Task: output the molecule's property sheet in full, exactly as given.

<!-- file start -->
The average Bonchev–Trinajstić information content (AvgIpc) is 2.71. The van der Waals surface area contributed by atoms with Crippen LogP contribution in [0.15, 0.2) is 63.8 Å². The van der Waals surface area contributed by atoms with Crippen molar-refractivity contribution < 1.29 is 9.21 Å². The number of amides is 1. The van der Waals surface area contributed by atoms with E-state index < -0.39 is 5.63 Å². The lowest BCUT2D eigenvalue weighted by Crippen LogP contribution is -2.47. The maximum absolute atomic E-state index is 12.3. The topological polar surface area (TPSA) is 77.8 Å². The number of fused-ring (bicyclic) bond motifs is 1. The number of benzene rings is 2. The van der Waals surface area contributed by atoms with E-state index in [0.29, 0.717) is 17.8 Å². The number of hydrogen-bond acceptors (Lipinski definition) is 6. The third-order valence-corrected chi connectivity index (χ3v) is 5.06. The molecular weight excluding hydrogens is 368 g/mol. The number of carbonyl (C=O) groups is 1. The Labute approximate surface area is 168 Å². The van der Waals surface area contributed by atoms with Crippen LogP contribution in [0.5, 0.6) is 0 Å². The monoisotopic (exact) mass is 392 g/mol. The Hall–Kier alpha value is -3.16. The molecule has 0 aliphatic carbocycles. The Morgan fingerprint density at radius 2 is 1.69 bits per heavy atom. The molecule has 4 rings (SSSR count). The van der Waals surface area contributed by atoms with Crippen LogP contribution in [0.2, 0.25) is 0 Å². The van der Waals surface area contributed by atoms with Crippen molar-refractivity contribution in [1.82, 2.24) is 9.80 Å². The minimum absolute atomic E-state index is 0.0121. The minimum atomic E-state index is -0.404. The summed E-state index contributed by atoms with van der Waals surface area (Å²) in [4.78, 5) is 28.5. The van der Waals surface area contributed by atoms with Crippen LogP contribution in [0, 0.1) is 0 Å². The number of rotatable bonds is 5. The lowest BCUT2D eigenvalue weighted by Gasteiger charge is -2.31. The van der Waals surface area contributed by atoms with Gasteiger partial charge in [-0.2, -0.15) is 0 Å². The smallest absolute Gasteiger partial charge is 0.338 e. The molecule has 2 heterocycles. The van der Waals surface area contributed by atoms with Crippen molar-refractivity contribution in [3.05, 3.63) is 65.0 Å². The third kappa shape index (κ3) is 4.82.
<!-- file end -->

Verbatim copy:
The average Bonchev–Trinajstić information content (AvgIpc) is 2.71. The van der Waals surface area contributed by atoms with Crippen LogP contribution in [0.15, 0.2) is 63.8 Å². The van der Waals surface area contributed by atoms with Crippen molar-refractivity contribution < 1.29 is 9.21 Å². The number of amides is 1. The van der Waals surface area contributed by atoms with E-state index < -0.39 is 5.63 Å². The lowest BCUT2D eigenvalue weighted by Crippen LogP contribution is -2.47. The maximum absolute atomic E-state index is 12.3. The topological polar surface area (TPSA) is 77.8 Å². The number of fused-ring (bicyclic) bond motifs is 1. The number of benzene rings is 2. The van der Waals surface area contributed by atoms with E-state index in [0.29, 0.717) is 17.8 Å². The number of hydrogen-bond acceptors (Lipinski definition) is 6. The third-order valence-corrected chi connectivity index (χ3v) is 5.06. The molecular weight excluding hydrogens is 368 g/mol. The number of carbonyl (C=O) groups is 1. The Labute approximate surface area is 168 Å². The van der Waals surface area contributed by atoms with Crippen LogP contribution in [0.5, 0.6) is 0 Å². The monoisotopic (exact) mass is 392 g/mol. The Hall–Kier alpha value is -3.16. The molecule has 0 aliphatic carbocycles. The Morgan fingerprint density at radius 2 is 1.69 bits per heavy atom. The molecule has 4 rings (SSSR count). The van der Waals surface area contributed by atoms with Crippen LogP contribution in [0.2, 0.25) is 0 Å². The van der Waals surface area contributed by atoms with Crippen molar-refractivity contribution in [1.82, 2.24) is 9.80 Å². The minimum absolute atomic E-state index is 0.0121. The minimum atomic E-state index is -0.404. The summed E-state index contributed by atoms with van der Waals surface area (Å²) in [4.78, 5) is 28.5. The van der Waals surface area contributed by atoms with Crippen LogP contribution in [0, 0.1) is 0 Å². The number of rotatable bonds is 5. The lowest BCUT2D eigenvalue weighted by Gasteiger charge is -2.31. The van der Waals surface area contributed by atoms with Gasteiger partial charge in [-0.2, -0.15) is 0 Å². The smallest absolute Gasteiger partial charge is 0.338 e. The molecule has 2 heterocycles. The van der Waals surface area contributed by atoms with Crippen molar-refractivity contribution in [3.05, 3.63) is 65.0 Å². The third kappa shape index (κ3) is 4.82.